11-3 Isolation of Bacillus
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A wide variety of microorganisms can be isolated from soil. In rich, moist soil, where many nutrients are available, vegetative cells of many genera of bacteria and fungi can flourish. Bacteria such as Bacillus, Streptomyces, Pseudomonas, Micrococcus, coliforms, lactic acid bacteria and (in the anaerobic pockets) Clostridium can actively metabolize decomposing plant and animal matter and various inorganic nutrients. Fungi such as molds are also active in such an environment.
As nutrients become depleted or are made less available by the drying out of the soil, vegetative cells of some of these organisms such as Streptomyces and molds can produce reproductive spores which can withstand a considerable degree of dryness and be carried in wind and water currents to a new habitat. Vegetative cells of certain other organisms, notably Bacillus and Clostridium, produce endospores (one per vegetative cell) which can withstand a wider variety of deleterious conditions such as radiation, abrasion, extremes of heat and cold, and lack of nutrients and water. Like reproductive spores, endospores will germinate when growth conditions return, and generations of vegetative cells will again thrive as long as appropriate nutrients are available. The endospore cycle, including the sporulation, germination and outgrowth events, will be covered briefly in a lab lecture, and more information can be obtained from the lecture course and a good textbook.
In this experiment, we will isolate Bacillus from soil by the use of a procedure involving extreme heat which is designed to eliminate vegetative cells (including those of Bacillus which have not already formed endospores) and reproductive spores from consideration. Therefore, the only colony-forming units we expect will be endospores when a heated soil sample is plated. (Think about why we don't have to worry about thermophiles in this experiment.) The variety of different types of colonies resulting after aerobic incubation will represent many different species of Bacillus which had saved themselves from extinction by having already formed endospores in their soil habitat prior to the heat treatment. The endospores seen microscopically when these colonies are stained will show how the endospore cycle continues on in the artificial habitat of our petri dishes. Think about what this means regarding nutrient depletion and endospore formation wherever these organisms may be growing.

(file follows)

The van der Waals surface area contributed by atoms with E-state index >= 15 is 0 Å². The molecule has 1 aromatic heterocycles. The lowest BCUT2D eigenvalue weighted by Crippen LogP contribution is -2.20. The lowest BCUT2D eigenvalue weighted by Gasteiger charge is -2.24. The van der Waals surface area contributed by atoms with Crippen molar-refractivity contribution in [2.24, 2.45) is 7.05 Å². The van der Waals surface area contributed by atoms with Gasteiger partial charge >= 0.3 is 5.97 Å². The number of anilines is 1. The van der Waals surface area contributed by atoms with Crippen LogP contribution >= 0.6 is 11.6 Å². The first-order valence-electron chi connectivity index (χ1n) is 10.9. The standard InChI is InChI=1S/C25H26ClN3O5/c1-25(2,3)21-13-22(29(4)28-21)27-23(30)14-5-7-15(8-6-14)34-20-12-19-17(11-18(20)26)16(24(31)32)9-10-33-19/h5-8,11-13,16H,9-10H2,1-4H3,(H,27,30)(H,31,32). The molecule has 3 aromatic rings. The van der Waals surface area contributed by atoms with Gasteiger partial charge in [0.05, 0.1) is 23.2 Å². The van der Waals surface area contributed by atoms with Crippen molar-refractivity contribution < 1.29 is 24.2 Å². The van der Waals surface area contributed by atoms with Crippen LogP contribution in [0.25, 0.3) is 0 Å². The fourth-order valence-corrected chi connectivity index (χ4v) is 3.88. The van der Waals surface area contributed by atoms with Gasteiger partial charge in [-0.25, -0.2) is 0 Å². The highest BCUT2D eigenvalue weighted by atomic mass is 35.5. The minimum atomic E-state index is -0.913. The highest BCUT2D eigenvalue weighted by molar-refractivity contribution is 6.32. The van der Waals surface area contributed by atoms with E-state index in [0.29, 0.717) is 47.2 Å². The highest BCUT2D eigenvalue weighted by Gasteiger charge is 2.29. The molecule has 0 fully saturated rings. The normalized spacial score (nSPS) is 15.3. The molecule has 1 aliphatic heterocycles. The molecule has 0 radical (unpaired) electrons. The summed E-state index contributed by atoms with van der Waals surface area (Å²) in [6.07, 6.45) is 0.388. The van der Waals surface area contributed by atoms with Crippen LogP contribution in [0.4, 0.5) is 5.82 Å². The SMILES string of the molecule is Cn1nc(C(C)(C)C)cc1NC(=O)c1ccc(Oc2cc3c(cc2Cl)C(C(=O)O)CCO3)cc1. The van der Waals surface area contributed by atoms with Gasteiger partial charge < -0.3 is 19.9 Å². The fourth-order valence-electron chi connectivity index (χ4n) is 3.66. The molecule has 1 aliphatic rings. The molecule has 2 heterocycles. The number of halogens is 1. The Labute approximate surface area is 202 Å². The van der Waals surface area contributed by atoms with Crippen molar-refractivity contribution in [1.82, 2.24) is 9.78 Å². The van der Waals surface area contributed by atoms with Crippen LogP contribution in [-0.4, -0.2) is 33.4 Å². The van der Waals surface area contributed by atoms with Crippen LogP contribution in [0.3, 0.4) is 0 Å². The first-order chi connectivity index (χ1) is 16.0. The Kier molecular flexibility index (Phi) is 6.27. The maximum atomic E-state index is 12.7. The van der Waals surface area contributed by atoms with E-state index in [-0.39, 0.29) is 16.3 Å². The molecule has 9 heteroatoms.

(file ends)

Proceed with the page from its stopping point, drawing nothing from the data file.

Note that we use the term heat-shocking for the heating/cooling process applied to the soil suspensions. This term is actually better applied to another area of bacteriology which the instructor can explain.
Consider the fact that two oxygen relationships are represented within the genus Bacillus: Some species are strictly aerobic while others are facultatively anaerobic.
How should we incubate our plates to maximize isolation of as many species of Bacillus as possible - aerobically or anaerobically? Were we to incubate our plates under the opposite condition, what two genera could we isolate?
Soil samples from one or more midwestern sites will be available for those who didn't bring in their own sample.
One screw-capped tube containing about 12-15 ml of saline
Water bath set at 80°C
Eight 9 ml saline dilution blanks
Pipettors and sterile tips
Eight plates of Nutrient Agar
Three tubes of Glucose Fermentation Broth (with Durham tubes)
One plate of Starch Agar
Dropper bottle of malachite green (5% aqueous solution, filtered)
Figure 11-5 Dilution plates of soil sample, no heat treatment
A soil sample was diluted in saline and then plated onto nutrient agar.
Figure 11-6 Dilution plates of soil sample, with heat treatment
A soil sample was heated at 80Â°C for 10 minutes, diluted and then plated on nutrient agar.
Figure 11-7 Examples of Bacillus isolates
Colonies from the Bacillus isolation plates were picked and run through the endospore stain. Vegetative cells stain red, while spores stain green.
Dropper bottle of 3% hydrogen peroxide
Empty plastic petri dishes for the slide catalase test
Figure 11-8 Reactions of Bacillus in glucose fermentation broth
Positive (left) and negative (right) reactions of Bacillus isolates in glucose fermentation broth.
Figure 11-9 Starch test of Bacillus isolates
Reactions of Bacillus isolates iin the starch test. The isolate on the right side of the plate has a zone a clearing around it, where the starch has been degraded by amylase, and is positive in the test. The other two isolates are starch (-).
Figure 11-14 Catalase test for Bacillus isolates
A bit of growth was tested for catalase activity. Microbes that have catalase will break down added H2O2 to O2 and H2O. The O2 evolves as bubbles from the culture.